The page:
Two Britons, an American and an Indian were scheduled to be tried on gun-smuggling charges Wednesday in a case a defense lawyer said is marred by procedural errors and a lack of evidence. The foreigners, jailed since their Oct. 13 arrests, face up to six years in prison if convicted in the Public Security Court in Kabul. Californian Sargon Heinrich, Indian Naveen Joshi and the Britons, Peter Eaton and Michael Shaw, were arrested in a police raid on the guest house where they were staying, Heinrich's lawyer, Najibullah Azizi, told The Associated Press.
Prosecutors claim the suspects were involved in a deal to sell 100 guns to an Afghan man, Azizi said Tuesday. He said prosecutors alleged one gun had been given as a sample to an undercover police officer who was posing as a buyer.
Police claimed they found five Kalashnikov rifles and two pistols in the raid, Azizi said. He said Heinrich, a businessman involved in construction in Afghanistan, had voluntarily handed over a pistol he had been given by a helicopter pilot for security because of his work in volatile parts of the country.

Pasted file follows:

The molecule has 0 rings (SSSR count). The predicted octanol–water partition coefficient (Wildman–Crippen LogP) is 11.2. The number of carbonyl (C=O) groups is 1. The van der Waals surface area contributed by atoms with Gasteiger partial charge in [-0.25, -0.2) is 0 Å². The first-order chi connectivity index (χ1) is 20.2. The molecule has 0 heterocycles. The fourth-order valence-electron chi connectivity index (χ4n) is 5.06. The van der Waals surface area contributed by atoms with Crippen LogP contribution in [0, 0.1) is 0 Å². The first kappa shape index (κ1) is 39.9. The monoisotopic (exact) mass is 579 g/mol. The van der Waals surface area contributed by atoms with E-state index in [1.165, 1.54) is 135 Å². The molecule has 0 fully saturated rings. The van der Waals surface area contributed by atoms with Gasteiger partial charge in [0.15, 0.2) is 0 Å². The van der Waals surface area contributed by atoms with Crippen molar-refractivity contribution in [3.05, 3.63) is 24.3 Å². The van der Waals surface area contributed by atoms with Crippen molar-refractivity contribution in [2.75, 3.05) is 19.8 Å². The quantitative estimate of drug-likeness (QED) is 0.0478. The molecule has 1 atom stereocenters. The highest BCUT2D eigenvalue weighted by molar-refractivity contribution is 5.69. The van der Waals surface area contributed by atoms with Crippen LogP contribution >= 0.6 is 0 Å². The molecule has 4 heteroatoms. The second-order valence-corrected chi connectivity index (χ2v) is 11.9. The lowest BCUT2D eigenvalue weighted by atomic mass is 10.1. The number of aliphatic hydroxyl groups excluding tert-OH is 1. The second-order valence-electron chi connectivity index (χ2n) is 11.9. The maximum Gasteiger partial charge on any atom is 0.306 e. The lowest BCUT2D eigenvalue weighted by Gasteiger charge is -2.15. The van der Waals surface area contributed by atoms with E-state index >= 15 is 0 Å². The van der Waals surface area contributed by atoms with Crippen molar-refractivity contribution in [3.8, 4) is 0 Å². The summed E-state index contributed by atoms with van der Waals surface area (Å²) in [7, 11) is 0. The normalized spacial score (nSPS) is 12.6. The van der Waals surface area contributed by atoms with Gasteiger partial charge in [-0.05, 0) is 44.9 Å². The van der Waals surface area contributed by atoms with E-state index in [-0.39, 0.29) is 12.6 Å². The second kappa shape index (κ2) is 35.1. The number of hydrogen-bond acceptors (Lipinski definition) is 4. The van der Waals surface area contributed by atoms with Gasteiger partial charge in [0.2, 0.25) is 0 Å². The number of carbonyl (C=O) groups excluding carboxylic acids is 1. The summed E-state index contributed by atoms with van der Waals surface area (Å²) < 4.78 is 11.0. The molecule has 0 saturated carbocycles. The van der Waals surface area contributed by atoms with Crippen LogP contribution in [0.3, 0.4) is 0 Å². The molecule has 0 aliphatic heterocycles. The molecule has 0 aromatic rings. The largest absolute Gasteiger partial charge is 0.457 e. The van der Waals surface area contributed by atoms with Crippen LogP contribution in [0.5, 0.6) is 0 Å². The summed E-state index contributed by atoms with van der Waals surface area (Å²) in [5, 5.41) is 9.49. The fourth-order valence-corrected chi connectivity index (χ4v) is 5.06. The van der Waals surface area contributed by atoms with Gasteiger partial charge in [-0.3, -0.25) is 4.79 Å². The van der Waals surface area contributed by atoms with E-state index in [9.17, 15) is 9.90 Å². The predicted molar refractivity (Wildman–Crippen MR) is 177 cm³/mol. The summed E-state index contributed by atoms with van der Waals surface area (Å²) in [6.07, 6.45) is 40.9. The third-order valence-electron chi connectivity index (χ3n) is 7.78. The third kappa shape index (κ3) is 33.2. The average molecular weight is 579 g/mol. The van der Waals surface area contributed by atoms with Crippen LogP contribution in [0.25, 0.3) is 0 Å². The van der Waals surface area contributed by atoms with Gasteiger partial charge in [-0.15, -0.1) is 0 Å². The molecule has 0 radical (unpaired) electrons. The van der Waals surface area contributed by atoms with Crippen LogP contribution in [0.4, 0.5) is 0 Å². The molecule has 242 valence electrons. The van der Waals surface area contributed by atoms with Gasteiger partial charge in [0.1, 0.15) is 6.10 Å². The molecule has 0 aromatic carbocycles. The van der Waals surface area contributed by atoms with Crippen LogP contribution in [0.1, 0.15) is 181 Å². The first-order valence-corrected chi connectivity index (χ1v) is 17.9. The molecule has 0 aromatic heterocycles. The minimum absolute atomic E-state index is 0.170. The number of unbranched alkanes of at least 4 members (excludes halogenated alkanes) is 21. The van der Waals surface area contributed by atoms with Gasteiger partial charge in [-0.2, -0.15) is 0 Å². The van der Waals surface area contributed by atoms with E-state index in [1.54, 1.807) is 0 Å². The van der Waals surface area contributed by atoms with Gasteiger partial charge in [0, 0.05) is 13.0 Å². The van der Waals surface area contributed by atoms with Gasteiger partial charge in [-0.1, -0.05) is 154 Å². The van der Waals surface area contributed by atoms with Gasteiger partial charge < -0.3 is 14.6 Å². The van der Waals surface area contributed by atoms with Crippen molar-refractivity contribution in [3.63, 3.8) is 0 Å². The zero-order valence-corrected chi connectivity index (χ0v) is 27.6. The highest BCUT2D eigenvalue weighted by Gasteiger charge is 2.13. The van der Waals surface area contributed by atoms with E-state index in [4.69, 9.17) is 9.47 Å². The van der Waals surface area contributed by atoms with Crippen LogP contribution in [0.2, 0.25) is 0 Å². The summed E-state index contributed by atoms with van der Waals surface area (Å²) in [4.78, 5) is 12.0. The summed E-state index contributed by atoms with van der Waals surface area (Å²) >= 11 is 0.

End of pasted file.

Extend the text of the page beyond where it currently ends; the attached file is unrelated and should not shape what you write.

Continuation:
Azizi called Heinrich's arrest "a very big misunderstanding" and said prosecutors had no evidence of his guilt. He said Heinrich had no license for the pistol, but that under Afghan law, the possession or sale of a gun is not punishable by prison time.
Azizi claimed that police arrested the foreigners without approval from prosecutors and made other errors that tainted their case. He said he would appeal if Heinrich is convicted.
Heinrich, 40, of Rio Vista, California, had been working in Afghanistan with the U.S. security company Blackwater, based in Moyock, North Carolina, and an Afghan company, ACCL, in projects involving construction and training for Afghan border police, Azizi said. According to a letter on Blackwater letterhead that called for Heinrich's release, he and ACCL were awarded a subcontract to build a training building, driving track and shooting range.
Blackwater officials could not immediately be reached for comment, and U.S. Embassy officials said they could not comment on the case. A British embassy spokesman who was not authorized to give his name said this week diplomats were aware two Britons had been arrested and charged, were providing them with consular assistance and were in touch with their relatives, reports the AP. I.L.
If one assumes that the two people who gave the interview indeed work for Russian special services, then they acted very unprofessionally and risky
Representatives of the Russian Defence Ministry said that the missile that shot down the passenger Boeing 777 aircraft over the Donbass on July 17, 2014, was manufactured in 1986